The 19-year-old surged home to win gold in Rio this morning, continuing the legacy of Cowdrey, who won the event in Athens 2004, Beijing 2008 and then London 2012.
The Victorian dominated the last 20 metres as he triumphed from teammate Brenden Hall who took silver.
“It’s fantastic to go one-two, especially for Junior (Hall) to go his fastest time since world champs.” Disken said.
“I looked up to him when I first started para-swimming. We pushed each other hard in this race, and I’m over the moon with that.”
Ellie Cole was unable to retain the title in the corresponding women’s event, taking bronze while America’s Michelle Konkoly won gold with a world record.
Cole, the world champion, said she was pleased to make the podium having had two years away from the pool for shoulder operations.
The three-time Paralympian said equality for people with impairments was improving dramatically with each Games.
“Being part of a minority with disabilities and being part of a minority as a woman really made me angry,” she said.
“Four years ago I had a gentleman say it’s good to see me outside. It’s funny how quickly perceptions change.”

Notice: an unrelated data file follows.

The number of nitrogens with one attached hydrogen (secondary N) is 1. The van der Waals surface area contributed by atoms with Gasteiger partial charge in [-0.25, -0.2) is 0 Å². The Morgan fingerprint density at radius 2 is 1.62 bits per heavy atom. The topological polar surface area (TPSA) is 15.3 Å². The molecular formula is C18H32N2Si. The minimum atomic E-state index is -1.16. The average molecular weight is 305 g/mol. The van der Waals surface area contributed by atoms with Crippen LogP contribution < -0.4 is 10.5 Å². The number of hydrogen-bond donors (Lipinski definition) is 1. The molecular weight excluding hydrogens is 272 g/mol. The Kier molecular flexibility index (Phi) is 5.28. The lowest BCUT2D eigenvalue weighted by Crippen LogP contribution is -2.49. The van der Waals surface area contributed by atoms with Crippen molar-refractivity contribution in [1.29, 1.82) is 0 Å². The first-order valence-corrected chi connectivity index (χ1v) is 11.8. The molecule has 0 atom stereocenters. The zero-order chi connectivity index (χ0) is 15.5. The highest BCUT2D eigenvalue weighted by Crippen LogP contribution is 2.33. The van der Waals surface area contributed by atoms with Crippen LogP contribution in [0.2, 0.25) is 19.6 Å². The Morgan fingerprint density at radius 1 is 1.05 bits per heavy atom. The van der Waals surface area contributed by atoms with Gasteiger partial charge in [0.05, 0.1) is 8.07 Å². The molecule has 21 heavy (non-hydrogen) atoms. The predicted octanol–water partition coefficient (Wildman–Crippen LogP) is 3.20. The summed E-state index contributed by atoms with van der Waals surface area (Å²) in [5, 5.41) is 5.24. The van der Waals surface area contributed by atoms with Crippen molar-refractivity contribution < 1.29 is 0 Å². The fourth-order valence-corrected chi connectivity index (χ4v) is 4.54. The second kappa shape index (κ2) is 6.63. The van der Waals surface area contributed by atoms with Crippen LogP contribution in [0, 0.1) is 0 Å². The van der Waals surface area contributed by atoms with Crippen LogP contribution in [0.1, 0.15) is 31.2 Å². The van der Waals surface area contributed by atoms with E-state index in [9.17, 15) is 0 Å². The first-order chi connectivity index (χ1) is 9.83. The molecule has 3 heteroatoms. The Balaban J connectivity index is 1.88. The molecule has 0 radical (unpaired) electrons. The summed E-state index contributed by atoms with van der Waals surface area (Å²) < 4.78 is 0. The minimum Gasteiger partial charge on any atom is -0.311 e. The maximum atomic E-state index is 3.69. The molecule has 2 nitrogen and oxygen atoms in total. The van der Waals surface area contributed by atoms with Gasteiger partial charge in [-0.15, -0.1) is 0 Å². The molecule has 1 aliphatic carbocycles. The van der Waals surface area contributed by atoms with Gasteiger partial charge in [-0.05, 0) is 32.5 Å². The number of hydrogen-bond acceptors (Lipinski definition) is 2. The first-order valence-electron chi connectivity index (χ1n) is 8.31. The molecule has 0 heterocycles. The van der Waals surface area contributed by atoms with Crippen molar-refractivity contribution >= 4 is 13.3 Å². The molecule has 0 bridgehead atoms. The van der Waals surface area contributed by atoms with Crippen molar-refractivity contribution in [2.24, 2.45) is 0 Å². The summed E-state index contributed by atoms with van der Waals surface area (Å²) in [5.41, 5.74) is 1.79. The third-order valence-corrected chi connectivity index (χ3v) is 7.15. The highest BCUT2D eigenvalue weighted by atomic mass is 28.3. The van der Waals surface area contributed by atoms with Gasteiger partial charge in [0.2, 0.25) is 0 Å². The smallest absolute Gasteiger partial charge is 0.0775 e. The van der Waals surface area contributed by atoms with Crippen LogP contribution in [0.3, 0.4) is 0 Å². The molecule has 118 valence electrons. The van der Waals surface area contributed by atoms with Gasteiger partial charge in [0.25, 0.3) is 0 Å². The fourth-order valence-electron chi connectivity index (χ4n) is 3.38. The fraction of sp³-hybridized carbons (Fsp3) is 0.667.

Australia’s fourth swimming medal of the day went to 15-year-old Tiffany Thomas-Kane who was elevated from fourth to bronze due to a disqualification.
In athletics, Games first-timer Brayden Davidson won gold in the men’s T36 long jump, while 19-year-old wheelchair racer Rheed McCracken secured back-to-back Paralympic silvers in the men’s T34 100m.
And table tennis debutant Sam Von Einem scored Australia’s first Paralympic medal in the sport in 32 years, claiming silver in the men’s singles.
After five days Australia sits sixth on the medal table with seven gold – the same amount as New Zealand – 13 silver and 14 bronze.
That’s well behind China, which leads with 50 gold from Great Britain’s 28 and and Ukraine’s 22.
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